It's been a bitter cold week in New Jersey with temperatures well below freezing and we won't see relief until early next week. Despite the frigid temperatures, it still will likely be one of the warmer winters on record in the Garden State.

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"We've had a few periods where we've had a day or two below freezing in recent years, but you have to go back to early February 2007 to find a cold stretch similar to this current one when there were five consecutive days when the temperature didn't make it above freezing," said New Jersey State Climatologist at Rutgers University Dr. David Robinson. "Last year we only had two such days in Newark. But, last winter was very mild. This winter has been mild to date, at least through last weekend. So, it's been a while since we've seen a cold snap like this."

So, when will we see a warming trend?

"The southern part of the state will climb above freezing by Sunday and maybe get into the mid-thirties. It may take until Monday for the northern part of the state to get above freezing," said Robinson. "By the time all is said and done, we may have six to eight continuous days below freezing, which is a pretty long stint. Looking ahead, during the early to middle part of next week, it's going to be quite mild. Then, we'll see temperatures dip again at the beginning of February."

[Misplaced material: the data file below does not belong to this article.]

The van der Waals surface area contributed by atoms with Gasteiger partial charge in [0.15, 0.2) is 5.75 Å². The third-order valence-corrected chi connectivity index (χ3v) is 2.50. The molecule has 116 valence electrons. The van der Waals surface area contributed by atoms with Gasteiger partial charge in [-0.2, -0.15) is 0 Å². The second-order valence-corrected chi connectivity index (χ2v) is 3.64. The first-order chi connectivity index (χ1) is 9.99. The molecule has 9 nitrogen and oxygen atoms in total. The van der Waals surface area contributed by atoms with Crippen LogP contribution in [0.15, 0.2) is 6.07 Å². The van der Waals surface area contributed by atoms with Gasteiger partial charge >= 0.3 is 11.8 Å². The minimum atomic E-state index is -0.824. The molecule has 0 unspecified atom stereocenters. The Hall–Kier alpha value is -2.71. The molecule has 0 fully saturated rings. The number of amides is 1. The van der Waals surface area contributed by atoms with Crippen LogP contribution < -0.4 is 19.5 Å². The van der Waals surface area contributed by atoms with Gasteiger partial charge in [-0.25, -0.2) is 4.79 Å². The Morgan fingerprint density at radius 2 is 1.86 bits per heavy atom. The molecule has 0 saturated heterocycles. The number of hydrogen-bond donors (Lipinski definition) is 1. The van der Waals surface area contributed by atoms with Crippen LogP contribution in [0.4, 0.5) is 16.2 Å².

"Up until early this week, January was running about six degrees above average across New Jersey and December was the fifth mildest in 119 years of record across the state. So, this current cold spell isn't even going to bring the month of January back to average temperature-wise. With next week's added warmth to finish out the month, this is a lock to be a month that comes in above average in the temperature department to go along with a mild December," said Robinson. "It would take a brutally cold February to bring the winter down to average, if not below average."